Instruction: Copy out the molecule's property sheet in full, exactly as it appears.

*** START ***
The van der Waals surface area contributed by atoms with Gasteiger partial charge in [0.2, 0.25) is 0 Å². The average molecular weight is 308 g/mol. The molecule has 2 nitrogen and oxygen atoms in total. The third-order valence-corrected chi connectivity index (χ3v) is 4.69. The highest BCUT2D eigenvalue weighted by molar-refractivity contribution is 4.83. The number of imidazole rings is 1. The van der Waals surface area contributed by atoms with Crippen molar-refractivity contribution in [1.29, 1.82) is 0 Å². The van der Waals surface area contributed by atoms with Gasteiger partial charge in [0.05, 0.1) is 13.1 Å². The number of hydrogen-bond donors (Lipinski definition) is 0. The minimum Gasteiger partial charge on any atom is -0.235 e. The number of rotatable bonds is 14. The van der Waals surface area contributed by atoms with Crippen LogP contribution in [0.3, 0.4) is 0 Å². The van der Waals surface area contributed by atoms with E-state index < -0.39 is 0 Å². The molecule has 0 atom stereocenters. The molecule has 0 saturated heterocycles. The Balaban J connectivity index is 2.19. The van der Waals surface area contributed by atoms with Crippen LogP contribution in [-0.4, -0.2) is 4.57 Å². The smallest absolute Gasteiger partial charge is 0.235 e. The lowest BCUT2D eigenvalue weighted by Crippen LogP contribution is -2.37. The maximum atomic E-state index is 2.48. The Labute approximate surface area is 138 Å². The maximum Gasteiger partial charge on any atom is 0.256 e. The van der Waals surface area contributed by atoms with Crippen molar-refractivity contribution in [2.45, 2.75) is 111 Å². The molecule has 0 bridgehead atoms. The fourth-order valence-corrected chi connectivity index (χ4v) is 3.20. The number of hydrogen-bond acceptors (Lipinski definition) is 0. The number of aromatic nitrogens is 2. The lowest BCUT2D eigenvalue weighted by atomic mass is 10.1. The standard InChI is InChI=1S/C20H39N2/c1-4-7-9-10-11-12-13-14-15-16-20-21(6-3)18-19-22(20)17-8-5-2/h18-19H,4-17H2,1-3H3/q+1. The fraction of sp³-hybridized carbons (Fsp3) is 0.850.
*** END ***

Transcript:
The van der Waals surface area contributed by atoms with Gasteiger partial charge in [0.2, 0.25) is 0 Å². The average molecular weight is 308 g/mol. The molecule has 2 nitrogen and oxygen atoms in total. The third-order valence-corrected chi connectivity index (χ3v) is 4.69. The highest BCUT2D eigenvalue weighted by molar-refractivity contribution is 4.83. The number of imidazole rings is 1. The van der Waals surface area contributed by atoms with Crippen molar-refractivity contribution in [1.29, 1.82) is 0 Å². The van der Waals surface area contributed by atoms with Gasteiger partial charge in [0.05, 0.1) is 13.1 Å². The number of hydrogen-bond donors (Lipinski definition) is 0. The minimum Gasteiger partial charge on any atom is -0.235 e. The number of rotatable bonds is 14. The van der Waals surface area contributed by atoms with Crippen LogP contribution in [0.3, 0.4) is 0 Å². The van der Waals surface area contributed by atoms with E-state index < -0.39 is 0 Å². The molecule has 0 atom stereocenters. The molecule has 0 saturated heterocycles. The Balaban J connectivity index is 2.19. The van der Waals surface area contributed by atoms with Crippen LogP contribution in [-0.4, -0.2) is 4.57 Å². The smallest absolute Gasteiger partial charge is 0.235 e. The lowest BCUT2D eigenvalue weighted by Crippen LogP contribution is -2.37. The maximum atomic E-state index is 2.48. The Labute approximate surface area is 138 Å². The maximum Gasteiger partial charge on any atom is 0.256 e. The van der Waals surface area contributed by atoms with Crippen molar-refractivity contribution in [2.45, 2.75) is 111 Å². The molecule has 0 bridgehead atoms. The fourth-order valence-corrected chi connectivity index (χ4v) is 3.20. The number of hydrogen-bond acceptors (Lipinski definition) is 0. The number of aromatic nitrogens is 2. The lowest BCUT2D eigenvalue weighted by atomic mass is 10.1. The standard InChI is InChI=1S/C20H39N2/c1-4-7-9-10-11-12-13-14-15-16-20-21(6-3)18-19-22(20)17-8-5-2/h18-19H,4-17H2,1-3H3/q+1. The fraction of sp³-hybridized carbons (Fsp3) is 0.850.